Latest news from Loughborough University
6 Oct 2014
Surfing can prevent suicidal feelings in combat veterans with PTSD, says Loughborough researcher
Surfing can help improve well-being in combat veterans experiencing post-traumatic stress disorder and even avert suicidal feelings, according to a Loughborough University researcher.
Nick Caddick said some of the veterans from Northern Ireland, Iraq and Afghanistan, who took part in his study, revealed that surfing in Cornwall had not only improved their health and quality of life but saved their lives.
It is the first time research has been conducted into a ‘Blue Gym’ – the sea - therapy that is becoming increasingly popular in Britain and America and is being seen as an alternative to the traditional medical option which can involve drugs.
It is estimated that 6.9 per cent of UK combat soldiers will go on to suffer significant distress as a result of their service.
Nick said: “A number of veterans said they would most likely not be around if it wasn’t for experiencing surfing in the ‘Blue Gym’ environment. For the men, being active in this environment was an excellent example of ‘exercise is medicine’
“A number had had suicidal thoughts for a number of years. A couple had made attempts at suicide.
“They said that having surfing to look forward to was really, really important to them and kept them alive.
“One man said he had picked out a tree in his garden that he knew could take his weight if he tied a rope with a noose around it.
“I asked him what recovery from PTSD might mean to him, but he didn’t talk about a cure, he just said that being in the water gave him a fantastic sense of freedom and allowed him to forget everything he goes through.
“It took him away from those thoughts that made him want to go to the tree and use that noose.”
The huge benefits of surfing for combat veterans suffering from PTSD are revealed in a study called, ‘The effects of surfing and the natural environment on the well-being of combat veterans’, which will shortly be published in the journal Qualitative Health Research.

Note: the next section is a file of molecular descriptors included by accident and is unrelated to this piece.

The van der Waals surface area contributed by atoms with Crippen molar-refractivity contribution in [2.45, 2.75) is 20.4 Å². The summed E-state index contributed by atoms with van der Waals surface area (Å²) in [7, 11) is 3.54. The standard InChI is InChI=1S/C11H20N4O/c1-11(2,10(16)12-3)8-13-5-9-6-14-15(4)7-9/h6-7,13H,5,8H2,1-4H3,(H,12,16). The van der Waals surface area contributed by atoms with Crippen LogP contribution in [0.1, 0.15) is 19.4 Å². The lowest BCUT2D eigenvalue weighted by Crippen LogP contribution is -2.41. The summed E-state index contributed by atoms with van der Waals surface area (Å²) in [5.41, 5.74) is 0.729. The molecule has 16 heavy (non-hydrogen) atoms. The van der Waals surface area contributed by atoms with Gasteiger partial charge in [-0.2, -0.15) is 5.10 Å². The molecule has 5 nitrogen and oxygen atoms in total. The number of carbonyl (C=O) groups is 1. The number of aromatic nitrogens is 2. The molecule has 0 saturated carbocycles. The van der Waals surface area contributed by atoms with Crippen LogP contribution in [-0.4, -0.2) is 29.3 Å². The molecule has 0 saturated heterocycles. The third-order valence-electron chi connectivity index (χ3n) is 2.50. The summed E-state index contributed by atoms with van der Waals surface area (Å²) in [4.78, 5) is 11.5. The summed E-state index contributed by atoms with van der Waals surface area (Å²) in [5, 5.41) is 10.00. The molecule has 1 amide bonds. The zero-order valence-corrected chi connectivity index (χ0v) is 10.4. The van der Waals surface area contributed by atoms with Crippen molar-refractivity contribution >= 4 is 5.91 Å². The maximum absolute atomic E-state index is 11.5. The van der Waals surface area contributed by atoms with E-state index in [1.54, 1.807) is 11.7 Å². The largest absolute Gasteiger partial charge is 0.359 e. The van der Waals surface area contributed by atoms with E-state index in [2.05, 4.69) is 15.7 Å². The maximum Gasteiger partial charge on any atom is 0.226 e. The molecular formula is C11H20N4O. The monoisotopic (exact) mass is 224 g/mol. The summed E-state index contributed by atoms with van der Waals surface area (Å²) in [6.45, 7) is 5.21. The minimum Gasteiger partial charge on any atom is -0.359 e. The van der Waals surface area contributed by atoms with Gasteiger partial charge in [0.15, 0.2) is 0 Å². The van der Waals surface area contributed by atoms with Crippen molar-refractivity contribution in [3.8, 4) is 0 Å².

Nick conducted 24 interviews with 16 veterans over an 18 month period at a veterans charity called Surf Action, in Penzance.
He also spent time with them, both in and out of the water, observing how surfing gave them respite from PTSD symptoms like nightmares, flashbacks, severe depression, anxiety, and suicidal thoughts.
Nick stressed that surfing was not a cure, and that the veterans expected to live with PTSD for the rest of their lives.
But he said his research suggested that, if undertaken regularly, surfing was a powerful alternative to medical treatments which the veterans were sceptical about.
The veterans usually attended one of the two surf sessions a week held by Surf Action which was set up in 2009 by Rick Emerson, who served with the Queen’s Royal Irish Hussars in the first Gulf War. The charity also stages residential weeks for non-local veterans.
Nick, a PhD Student in Psycho-social Health and Wellbeing at the Peter Harrison Centre for Disability Sport, said: “The main finding was that going surfing and spending time in this ‘Blue Gym’ environment keeps PTSD at bay, and gives combat veterans a powerful sense of respite.
“The veterans referred to it as a tremendous sense of freedom. It takes them completely away from the traumatic thoughts that spin through their minds all day long. They are free from PTSD while there.
“Being in the water is a completely different sensory experience, with the waves smashing over them, the smell of the sea air. It takes them away from PTSD in a way other activities don’t.
“Most of them don’t believe they will be cured, but it gives them something important to look forward to, which stops them dwelling on all the bad stuff.
“Most of the veterans had had contact with the NHS and the traditional pharmaceutical and psychotherapy approaches, and many had been put off by them.”
Nick said that the support of fellow veterans was also important to the ones he interviewed. “They felt understood and accepted without having to say where they had been and what they had done. There was an instant connection with other people,” he said.
Nick’s study is one of three he has conducted with veterans as part of his PhD. It was partly funded by the European Centre for Environment and Human Health (ECEHH) in Truro, Cornwall.
The other two are:
Collective stories and well-being: Using a dialogical narrative approach to understand peer relationships among combat veterans experiencing PTSD. To be published in the Journal of Health Psychology
Male combat veterans’ narratives of PTSD, masculinity and health. Sociology of Health and Illness. To be published in Sociology of Health and Illness.
Notes for editors
Article reference number: 14/177
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